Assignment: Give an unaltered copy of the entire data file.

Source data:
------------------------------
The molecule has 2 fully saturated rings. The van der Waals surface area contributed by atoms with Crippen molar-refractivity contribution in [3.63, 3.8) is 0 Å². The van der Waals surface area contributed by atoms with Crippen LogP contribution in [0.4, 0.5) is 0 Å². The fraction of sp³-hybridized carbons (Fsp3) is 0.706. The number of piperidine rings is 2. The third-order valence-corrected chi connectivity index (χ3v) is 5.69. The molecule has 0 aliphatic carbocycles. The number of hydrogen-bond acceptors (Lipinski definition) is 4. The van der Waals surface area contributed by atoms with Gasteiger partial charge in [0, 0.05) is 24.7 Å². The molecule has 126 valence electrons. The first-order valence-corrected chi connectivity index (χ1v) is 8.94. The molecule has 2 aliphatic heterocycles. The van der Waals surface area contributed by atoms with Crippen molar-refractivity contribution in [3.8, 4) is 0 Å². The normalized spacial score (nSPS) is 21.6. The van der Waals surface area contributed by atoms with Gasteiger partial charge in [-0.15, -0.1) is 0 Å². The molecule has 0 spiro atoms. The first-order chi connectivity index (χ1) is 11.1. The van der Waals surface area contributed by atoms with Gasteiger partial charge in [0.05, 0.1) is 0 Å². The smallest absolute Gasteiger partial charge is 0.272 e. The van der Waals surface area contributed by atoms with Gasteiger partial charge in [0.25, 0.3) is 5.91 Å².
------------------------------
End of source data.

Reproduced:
The molecule has 2 fully saturated rings. The van der Waals surface area contributed by atoms with Crippen molar-refractivity contribution in [3.63, 3.8) is 0 Å². The van der Waals surface area contributed by atoms with Crippen LogP contribution in [0.4, 0.5) is 0 Å². The fraction of sp³-hybridized carbons (Fsp3) is 0.706. The number of piperidine rings is 2. The third-order valence-corrected chi connectivity index (χ3v) is 5.69. The molecule has 0 aliphatic carbocycles. The number of hydrogen-bond acceptors (Lipinski definition) is 4. The van der Waals surface area contributed by atoms with Gasteiger partial charge in [0, 0.05) is 24.7 Å². The molecule has 126 valence electrons. The first-order valence-corrected chi connectivity index (χ1v) is 8.94. The molecule has 2 aliphatic heterocycles. The van der Waals surface area contributed by atoms with Crippen molar-refractivity contribution in [3.8, 4) is 0 Å². The normalized spacial score (nSPS) is 21.6. The van der Waals surface area contributed by atoms with Gasteiger partial charge in [-0.15, -0.1) is 0 Å². The molecule has 0 spiro atoms. The first-order chi connectivity index (χ1) is 11.1. The van der Waals surface area contributed by atoms with Gasteiger partial charge in [0.05, 0.1) is 0 Å². The smallest absolute Gasteiger partial charge is 0.272 e. The van der Waals surface area contributed by atoms with Gasteiger partial charge in [0.25, 0.3) is 5.91 Å².